City kicks off process to rezone Governors Island

Officials want to pave the way for 4.5 MSF of mixed-use development

Alicia Glen and Governors Island
Alicia Glen and Governors Island

The city kicked off a proposal to rezone Governors Island to make way for 4.5 million square feet of new development.

The de Blasio administration is looking to attract a combination of technology and life-science firms, educational institutions dormitories, and a convention center and hotel, Crain’s reported.

“This is a chance to have both great public open space and great culture but also use development to give more people exposure to this amazing place,” Alicia Glen, deputy mayor for housing and economic development, told the publication.

The city posted a notice announcing the first public hearing for the plan scheduled for next month as part of an environmental review process.

The city took control of the 172-acre island in 2010 and completed a 43-acre park in 2016. The parcels eyed for development are currently zoned for residential use. But covenants prohibit residential on the entire island, except for student housing.

The city’s rezoning would encourage relatively low-rise commercial buildings with large floor plates, and dorms or hotel buildings that could rise around 300 feet tall.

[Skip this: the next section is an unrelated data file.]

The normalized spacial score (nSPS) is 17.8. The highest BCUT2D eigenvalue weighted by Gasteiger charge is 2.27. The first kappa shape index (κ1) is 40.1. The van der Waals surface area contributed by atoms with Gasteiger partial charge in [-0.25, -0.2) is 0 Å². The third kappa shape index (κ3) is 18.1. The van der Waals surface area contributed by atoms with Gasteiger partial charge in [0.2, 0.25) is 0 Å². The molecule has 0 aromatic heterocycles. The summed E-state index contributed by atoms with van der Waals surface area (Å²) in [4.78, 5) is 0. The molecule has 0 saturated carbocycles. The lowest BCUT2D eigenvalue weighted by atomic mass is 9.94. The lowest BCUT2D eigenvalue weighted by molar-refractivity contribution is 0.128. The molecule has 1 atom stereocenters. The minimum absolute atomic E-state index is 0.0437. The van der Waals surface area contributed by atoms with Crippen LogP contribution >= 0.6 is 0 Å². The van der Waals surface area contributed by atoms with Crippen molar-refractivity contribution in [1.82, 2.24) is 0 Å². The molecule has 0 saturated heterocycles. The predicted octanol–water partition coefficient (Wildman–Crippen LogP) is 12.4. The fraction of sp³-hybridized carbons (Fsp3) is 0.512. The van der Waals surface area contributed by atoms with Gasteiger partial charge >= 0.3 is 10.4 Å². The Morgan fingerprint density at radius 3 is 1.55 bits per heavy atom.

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“We don’t want the zoning to be very prescriptive because we don’t have an identified user,” Glen said.

The proposal is expected to go through the public review process and be ready for a vote at the City Council in the fall of 2019.

But if it gets the green light, transportation to the island will be a key factor on the kind of interest developers show in the real estate. The East River ferry and one operated by the Trust for Governors Island already make stops, and the city’s ordered a second ferry to offer trips from the Battery Maritime Building in Lower Manhattan.

But even the expanded service wouldn’t be enough to transport the number of people who would fill 4.5 million square feet of development. The city is looking for other ways to transport people on and off the island. [Crain’s] – Rich Bockmann